Rev. C. T. Edmondson came to St. John's, after a curacy at St. John's, Buckhurst Hill.
He was best known for his ministry and work in the local community as well as within St John's. He was involved in the Scouts annual St George's Day Service at St John's. He wrote: "This is not just a fine building with a 'holy' private club inside. The Church is people, and we want to try and follow the footsteps of Jesus Christ who cared too. We do not always want to go it alone, but to give our resources in supporting other caring efforts so that caring may be more effectually carried out. We are here too because we are concerned and want to help our community in Leytonstone. We are here to serve this community of Leytonstone... we would welcome your help, as you are always warmly welcome in your Parish Church".
Rev. R Field came to St. John's from St. Ann's, Tottenham. During this time he continued with the policy of welcoming many visits from the local schools and performing outreach to various members of the community.
It was during this period that St John's welcomed the first of four female curates to the parish. Towards the end of his time at St John's the Chancel and Sanctuary were redecorated.
Rev. R. J. Draper came from Wickersly, in Yorkshire.
At the start of a new Millennium the Rev. Draper began to build stronger links with the local community. The new ramp was completed in 2003 giving greater access to the church and in 2004 the local business forum was started and held in St John's. The local history society which meets at St John's was launched in 2005.
In September 2006 the old churchyard was filled with St John's congregation and local residents when the new Churchyard Trail was opened - this has provided a much needed oasis in the heart of Leytonstone and, along with visits to the church itself, has been the source of numerous school and group visits.
The regular concerts held in St John's have also given St John's contact with many people from the local area and beyond.
The village Leytonstone grew steadily throughout the 19th century, helped in no small matter by the arrival of the Great Eastern Railway in 1856. Leytonstone station was only a hundred yards away, where the Central Line station now stands.
St John’s had been regarded as a daughter church of St Mary’s, Leyton, and as Leytonstone grew the need for more churches to support the growing population. From the parish of St John’s, a number of daughter churches were spawned.
Holy Trinity, Harrow Green, was the first of these to be built. Through the initiative of the Rev. W. Bettison, Vicar of St. John's, and the Rector of Wanstead, Rev. G. S. Fitzgerald, an iron temporary church was erected in 1874. The permanent church was dedicated by Dr. Claughton, Bishop of St. Alban's, on 9th July, 1878.
St. Andrew's, Colworth Road, was dedicated by Bishop Claughton in 1887.
St. Margaret’s, was built in Woodhouse Road and was consecrated by the Bishop of St. Alban's on 28th January 1893.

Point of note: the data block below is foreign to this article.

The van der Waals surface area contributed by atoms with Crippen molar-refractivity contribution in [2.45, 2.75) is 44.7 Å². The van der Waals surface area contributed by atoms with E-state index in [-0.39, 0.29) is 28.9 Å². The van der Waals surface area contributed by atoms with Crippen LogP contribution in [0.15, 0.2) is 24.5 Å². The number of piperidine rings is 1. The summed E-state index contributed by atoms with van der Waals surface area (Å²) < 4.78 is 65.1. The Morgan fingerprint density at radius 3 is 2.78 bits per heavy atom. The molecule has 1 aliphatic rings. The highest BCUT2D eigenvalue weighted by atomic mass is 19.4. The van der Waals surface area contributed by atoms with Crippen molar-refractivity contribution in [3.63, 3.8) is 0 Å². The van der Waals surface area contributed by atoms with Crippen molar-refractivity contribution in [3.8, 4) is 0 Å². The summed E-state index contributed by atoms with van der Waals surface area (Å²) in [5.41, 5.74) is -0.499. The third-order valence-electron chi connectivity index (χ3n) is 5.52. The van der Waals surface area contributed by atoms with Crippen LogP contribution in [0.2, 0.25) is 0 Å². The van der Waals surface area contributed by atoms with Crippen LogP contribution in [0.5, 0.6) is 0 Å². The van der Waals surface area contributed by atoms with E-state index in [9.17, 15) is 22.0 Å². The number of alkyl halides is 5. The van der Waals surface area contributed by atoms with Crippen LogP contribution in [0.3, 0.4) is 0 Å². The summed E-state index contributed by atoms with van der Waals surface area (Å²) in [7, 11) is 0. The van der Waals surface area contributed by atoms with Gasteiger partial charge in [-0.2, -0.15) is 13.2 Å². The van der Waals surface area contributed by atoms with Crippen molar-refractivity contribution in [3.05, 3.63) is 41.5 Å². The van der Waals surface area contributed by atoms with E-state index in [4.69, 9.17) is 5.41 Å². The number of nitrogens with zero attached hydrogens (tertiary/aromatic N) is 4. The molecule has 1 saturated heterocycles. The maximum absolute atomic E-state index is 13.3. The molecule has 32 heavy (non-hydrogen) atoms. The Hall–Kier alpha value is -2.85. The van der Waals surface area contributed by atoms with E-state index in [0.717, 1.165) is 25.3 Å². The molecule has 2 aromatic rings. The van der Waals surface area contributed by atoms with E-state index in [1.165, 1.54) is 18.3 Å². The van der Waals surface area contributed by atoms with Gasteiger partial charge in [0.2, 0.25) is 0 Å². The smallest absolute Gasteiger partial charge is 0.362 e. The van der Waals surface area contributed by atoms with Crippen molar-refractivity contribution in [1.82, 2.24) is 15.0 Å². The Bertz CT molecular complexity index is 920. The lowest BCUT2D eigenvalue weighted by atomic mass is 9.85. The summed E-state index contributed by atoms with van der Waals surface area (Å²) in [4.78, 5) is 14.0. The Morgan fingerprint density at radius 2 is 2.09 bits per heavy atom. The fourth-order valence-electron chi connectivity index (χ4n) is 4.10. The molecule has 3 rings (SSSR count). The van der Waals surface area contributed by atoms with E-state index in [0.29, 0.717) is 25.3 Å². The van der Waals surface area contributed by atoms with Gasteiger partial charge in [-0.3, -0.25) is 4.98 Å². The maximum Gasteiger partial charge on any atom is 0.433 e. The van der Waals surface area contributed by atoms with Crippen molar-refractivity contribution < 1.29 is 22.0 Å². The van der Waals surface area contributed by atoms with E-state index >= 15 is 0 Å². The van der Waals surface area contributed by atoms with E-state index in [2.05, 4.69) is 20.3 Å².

During this time open-air services were held on Sunday evenings in the Mayville Road district, and steps were taken to erect the small mission church of St. Augustine's which was dedicated in August 1889. This was so successful that a much larger permanent church was built adjoining the other and was dedicated by the Bishop of Barking on 23rd January 1902.
Changes to the Building
The building of St John’s itself was also extended at this time. The first great change in the church as a building was completed in 1893. A chancel was built, affording room for clergy stalls, choir and organ, all of which had formerly occupied space in the body of the Church. Greatly enlarged arches at the east end of the church were also added, and a Choir Vestry built. At the same time new pews replaced the old "high-backed" type, and a stone pulpit was given to supersede the wooden one. There was also undertaken the entire redecoration of the church, and the addition of new gas lighting and heating.
At the beginning of the 20th century it became evident that the church was not large enough for the regular congregation, and plans were made for the building of a south aisle, and the raising of the necessary money. This started during the time of Reverend W. J. Bettison and was completed in the time of Reverend W. T. Brown.
The enlargement was completed and consecrated by the Bishop of St. Alban's on the 19th March 1910. It was agreed to change over from gas lighting to electric, while this work was going on, and it is recorded that throughout the work of enlargement and renovation it was never necessary to close the church for a single Sunday. The total cost of this enlargement was nearly £4,000, which is around £430,000 in today's money.
The furnishing of the Side-Chapel was undertaken in 1929, the cost being defrayed by subscriptions from members of the congregation. To add to the beauty of the chapel a pane of stained glass East Windows were given by Mr. & Mrs. Anstead, and in 1952 a very colourful cross and candlesticks were dedicated in memory of Sir James Slade, and placed on the chapel altar.
A further generous gift to the church was the lighting by floodlights, thus doing away with the pendants ' and giving a clear view of the whole church. This was first used August 19th, 1934.
The new East Windows in the chancel were given in 1935 as a Memorial to Mrs. Tooley, the money for this having been left in his Will by Mr. Tooley. More information about the East Window can be found in the East Window gallery on this website.
Another important addition to the Church is the beautiful wooden pulpit, dedicated in memory of Canon William Tom Brown.
Towards the end of the 20th century Reverend Richard Field organised the redecorating of the Chancel and shortly after his arrival at St John’s Reverend Raymond draper instigated a renovation and redecoration project, which was to last until 2012. A great deal of work was carried out during that time, including an access ramp to the church, the south vestry and kitchen renovated, disabled facilities provided, major work on the roof and tower, and the church redecorated. Two scrolls in the Baptistry list the people and organisations who helped to make the renovation and redecoration possible.